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Keeping track of changes and developments in GST/HST, Quebec sales tax and other provincial sales taxes across Canada, can be a full-time job. The consequences for failing to adequately manage your organization’s sales tax obligations can be significant - from assessments, to forgone recoveries and cash flow implications, to customer or reputational risk.
Global mobility services
In today’s competitive and global marketplace, your employee mobility strategy is a critical factor for success. International opportunities are key to attracting top talent and instilling a global mindset across your organization. Your people truly are your most valuable asset, and as your expatriate workforce continues to grow, a seamless global mobility program is essential to achieving your overall business goals.
US corporate tax
The United States has a very complex and regulated tax environment, that may undergo significant changes. Cross-border tax issues could become even more challenging for Canadian businesses looking for growth and prosperity in the biggest economy in the world.
US personal tax
Whether your business is only beginning to sell to US customers, or US customers represent the core of your business, anticipating and dealing knowledgeably with the US tax environment is critical to your bottom line. Our full-service US corporate tax group can help in all tax aspects of doing business in the US. Given high US corporate tax rates, don't be surprised by a US tax liability only to find out that there were planning opportunities available to reduce it.
While there is great opportunity for businesses looking to expand globally, organizations are under increasing tax scrutiny. Regardless of your company’s size and level of international involvement—whether you’re working abroad, investing, buying and selling, borrowing or manufacturing—doing business beyond Canada’s borders comes with its fair share of tax risks.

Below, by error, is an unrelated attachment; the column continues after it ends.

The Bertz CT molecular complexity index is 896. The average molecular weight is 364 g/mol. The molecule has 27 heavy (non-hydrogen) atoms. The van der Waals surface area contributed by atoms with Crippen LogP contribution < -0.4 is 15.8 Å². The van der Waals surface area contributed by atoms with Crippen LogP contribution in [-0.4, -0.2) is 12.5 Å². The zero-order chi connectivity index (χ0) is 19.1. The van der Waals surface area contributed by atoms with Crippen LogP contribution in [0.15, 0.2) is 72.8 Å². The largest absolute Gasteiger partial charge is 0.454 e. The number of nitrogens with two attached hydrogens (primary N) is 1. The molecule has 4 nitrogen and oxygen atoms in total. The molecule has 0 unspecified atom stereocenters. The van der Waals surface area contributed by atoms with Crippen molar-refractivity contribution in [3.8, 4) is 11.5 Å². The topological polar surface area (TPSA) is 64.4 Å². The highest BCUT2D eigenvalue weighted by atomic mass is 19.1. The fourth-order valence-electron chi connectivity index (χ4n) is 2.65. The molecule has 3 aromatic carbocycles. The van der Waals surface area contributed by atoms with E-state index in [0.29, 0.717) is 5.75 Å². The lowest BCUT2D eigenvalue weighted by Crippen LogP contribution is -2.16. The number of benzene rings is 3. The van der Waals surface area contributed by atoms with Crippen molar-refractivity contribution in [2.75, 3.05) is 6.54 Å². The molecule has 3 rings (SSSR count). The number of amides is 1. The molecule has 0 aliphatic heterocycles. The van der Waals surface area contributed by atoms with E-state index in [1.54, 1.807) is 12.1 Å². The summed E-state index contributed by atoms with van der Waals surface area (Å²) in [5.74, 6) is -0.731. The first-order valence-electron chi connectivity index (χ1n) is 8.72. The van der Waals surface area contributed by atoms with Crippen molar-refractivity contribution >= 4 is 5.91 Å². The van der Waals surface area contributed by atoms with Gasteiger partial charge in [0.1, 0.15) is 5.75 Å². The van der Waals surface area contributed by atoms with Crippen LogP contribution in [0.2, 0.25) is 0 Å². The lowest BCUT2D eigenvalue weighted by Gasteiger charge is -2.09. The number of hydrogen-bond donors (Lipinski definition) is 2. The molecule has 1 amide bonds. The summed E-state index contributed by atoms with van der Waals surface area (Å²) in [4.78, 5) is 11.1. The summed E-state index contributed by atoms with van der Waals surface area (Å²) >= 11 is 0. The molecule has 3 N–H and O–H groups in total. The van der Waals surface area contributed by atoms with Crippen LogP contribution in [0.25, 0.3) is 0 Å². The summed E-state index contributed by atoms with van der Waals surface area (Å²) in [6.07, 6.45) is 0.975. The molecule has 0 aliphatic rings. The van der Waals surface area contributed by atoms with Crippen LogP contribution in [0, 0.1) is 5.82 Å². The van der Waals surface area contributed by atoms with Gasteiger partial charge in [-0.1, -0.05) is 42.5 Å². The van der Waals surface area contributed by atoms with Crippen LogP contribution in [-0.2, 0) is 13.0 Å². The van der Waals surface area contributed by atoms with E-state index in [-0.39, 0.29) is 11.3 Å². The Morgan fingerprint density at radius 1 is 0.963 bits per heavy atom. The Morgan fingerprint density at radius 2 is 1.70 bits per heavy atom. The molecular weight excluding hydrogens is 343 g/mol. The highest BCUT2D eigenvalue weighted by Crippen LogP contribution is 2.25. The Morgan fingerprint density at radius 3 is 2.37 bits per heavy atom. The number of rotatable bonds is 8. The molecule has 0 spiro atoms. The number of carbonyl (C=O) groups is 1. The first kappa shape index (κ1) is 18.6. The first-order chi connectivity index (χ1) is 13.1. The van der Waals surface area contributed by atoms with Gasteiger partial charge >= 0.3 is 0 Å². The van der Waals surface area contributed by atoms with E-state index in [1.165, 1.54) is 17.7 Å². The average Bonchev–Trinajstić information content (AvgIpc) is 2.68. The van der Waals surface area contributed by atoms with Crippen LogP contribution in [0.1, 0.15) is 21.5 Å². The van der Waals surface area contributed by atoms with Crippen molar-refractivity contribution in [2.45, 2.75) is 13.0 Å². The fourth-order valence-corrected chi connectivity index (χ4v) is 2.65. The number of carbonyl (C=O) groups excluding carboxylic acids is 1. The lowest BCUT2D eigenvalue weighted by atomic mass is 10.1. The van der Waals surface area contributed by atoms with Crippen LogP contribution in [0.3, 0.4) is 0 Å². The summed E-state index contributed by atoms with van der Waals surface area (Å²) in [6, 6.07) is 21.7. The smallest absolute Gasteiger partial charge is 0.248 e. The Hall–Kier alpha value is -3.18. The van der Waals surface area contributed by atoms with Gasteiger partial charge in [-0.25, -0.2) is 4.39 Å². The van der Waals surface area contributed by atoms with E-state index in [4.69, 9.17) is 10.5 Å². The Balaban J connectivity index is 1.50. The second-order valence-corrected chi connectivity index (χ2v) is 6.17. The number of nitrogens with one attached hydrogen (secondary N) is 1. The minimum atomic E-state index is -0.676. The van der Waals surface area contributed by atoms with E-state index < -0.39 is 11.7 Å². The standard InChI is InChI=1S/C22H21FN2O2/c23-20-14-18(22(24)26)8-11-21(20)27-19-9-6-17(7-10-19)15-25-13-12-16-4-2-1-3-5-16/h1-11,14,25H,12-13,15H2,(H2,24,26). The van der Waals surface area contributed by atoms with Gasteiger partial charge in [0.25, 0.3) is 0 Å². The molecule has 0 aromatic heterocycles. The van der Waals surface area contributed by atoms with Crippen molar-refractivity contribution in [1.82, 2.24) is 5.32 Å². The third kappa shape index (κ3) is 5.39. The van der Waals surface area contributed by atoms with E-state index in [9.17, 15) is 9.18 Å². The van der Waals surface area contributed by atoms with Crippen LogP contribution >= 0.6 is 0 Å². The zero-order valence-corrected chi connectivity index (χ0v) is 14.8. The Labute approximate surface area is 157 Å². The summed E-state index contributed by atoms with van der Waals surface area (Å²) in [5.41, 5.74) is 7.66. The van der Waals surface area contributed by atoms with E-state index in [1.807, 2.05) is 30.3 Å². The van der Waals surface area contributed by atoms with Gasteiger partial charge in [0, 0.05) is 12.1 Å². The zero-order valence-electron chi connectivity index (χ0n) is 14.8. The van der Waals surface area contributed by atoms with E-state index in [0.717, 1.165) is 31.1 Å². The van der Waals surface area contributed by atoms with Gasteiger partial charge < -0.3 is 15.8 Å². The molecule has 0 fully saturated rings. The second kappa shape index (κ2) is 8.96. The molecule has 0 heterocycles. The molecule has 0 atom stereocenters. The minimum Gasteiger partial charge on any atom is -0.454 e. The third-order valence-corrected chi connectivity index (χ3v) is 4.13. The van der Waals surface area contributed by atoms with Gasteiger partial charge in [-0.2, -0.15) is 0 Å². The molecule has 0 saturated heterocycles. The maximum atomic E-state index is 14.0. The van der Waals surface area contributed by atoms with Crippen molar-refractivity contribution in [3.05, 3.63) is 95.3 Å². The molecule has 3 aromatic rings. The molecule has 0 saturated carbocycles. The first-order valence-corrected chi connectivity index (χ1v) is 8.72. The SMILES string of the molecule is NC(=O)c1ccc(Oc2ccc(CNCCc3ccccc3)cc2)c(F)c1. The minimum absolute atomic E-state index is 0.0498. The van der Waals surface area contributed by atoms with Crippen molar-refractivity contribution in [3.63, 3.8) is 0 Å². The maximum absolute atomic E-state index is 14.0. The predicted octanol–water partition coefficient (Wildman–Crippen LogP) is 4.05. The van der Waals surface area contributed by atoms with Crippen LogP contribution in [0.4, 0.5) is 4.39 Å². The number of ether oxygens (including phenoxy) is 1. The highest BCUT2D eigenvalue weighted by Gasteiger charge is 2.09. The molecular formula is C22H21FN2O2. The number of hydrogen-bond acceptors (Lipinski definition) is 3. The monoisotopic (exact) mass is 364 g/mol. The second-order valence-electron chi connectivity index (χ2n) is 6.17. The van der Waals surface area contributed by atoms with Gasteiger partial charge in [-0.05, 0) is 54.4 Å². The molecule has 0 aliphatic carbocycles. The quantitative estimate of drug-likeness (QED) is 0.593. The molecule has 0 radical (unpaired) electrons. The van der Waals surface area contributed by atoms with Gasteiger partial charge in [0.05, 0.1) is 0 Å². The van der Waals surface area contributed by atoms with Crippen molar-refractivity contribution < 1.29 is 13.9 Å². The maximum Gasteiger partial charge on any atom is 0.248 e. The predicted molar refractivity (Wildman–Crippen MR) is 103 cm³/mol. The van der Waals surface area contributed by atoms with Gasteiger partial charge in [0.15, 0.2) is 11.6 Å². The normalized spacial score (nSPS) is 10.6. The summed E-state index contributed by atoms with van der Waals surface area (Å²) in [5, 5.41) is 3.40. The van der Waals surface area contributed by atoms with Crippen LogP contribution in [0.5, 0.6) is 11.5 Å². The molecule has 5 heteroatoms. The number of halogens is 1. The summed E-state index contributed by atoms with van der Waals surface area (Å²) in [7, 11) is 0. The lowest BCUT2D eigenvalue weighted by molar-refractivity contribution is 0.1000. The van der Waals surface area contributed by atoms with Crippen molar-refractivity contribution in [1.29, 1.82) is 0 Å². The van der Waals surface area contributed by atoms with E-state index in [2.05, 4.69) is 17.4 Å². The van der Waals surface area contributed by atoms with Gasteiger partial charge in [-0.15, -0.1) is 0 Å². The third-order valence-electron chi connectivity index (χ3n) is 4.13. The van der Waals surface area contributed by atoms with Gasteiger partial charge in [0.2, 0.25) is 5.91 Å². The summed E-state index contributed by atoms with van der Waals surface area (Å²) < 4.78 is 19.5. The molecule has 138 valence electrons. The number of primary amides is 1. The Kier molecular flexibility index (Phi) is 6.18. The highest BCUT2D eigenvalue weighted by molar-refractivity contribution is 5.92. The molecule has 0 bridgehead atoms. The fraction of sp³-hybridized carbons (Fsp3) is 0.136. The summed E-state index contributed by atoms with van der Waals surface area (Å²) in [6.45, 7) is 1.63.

Transfer pricing is a complex area of corporate taxation that is concerned with the intra-group pricing of goods, services, intangibles, and financial instruments. Transfer pricing has become a critical governance issue for companies, tax authorities and policy makers, and represents a principal risk area for multinationals.
Succession & estate planning
Like many private business owners today, you’ve spent your career building and running your business successfully. Now you’re faced with deciding on a successor—a successor who may or may not want your direct involvement and share your vision.
Tax Reporting & Advisory
The financial and tax reporting obligations of public markets and global tax authorities take significant resources and investment to manage. This requires calculating global tax provision estimates under US GAAP, IFRS, and other frameworks, and reconciling this reporting with tax compliance obligations.
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The oil and gas industry is facing many complex challenges, beyond the price of oil. These include environmental issues, access to markets, growing competition from alternative energy sources and international markets, and a rapidly changing regulatory landscape, to name but a few.
Identifying the acquisition date
Acquisitions of businesses can take many forms and can have a fundamental impact of the acquirer’s operations, resources and strategies. These acquisitions are known as mergers or business combinations which should be accounted for using the requirements in IFRS 3 ‘Business Combinations’.
Our ‘Insights into IFRS 3’ series summarizes the key areas of the Standard, highlighting aspects that are more difficult to interpret and revisiting the most relevant features that could impact your business. This article discusses how to identify the date of acquisition or the date the business combination is affected.
This article should be read closely with our other ‘identification’ articles:
- Insights into IFRS 3 – Identifying a business combination within the scope of IFRS 3
- Insights into IFRS 3 – Identifying an acquirer
How does IFRS 3 define the acquisition date?
IFRS 3 defines the acquisition date as the date the acquirer obtains control of the acquiree. In a combination effected by a sale and purchase agreement, this is generally the specified closing or completion date (the date when the consideration is transferred and acquiree shares or underlying net assets are acquired).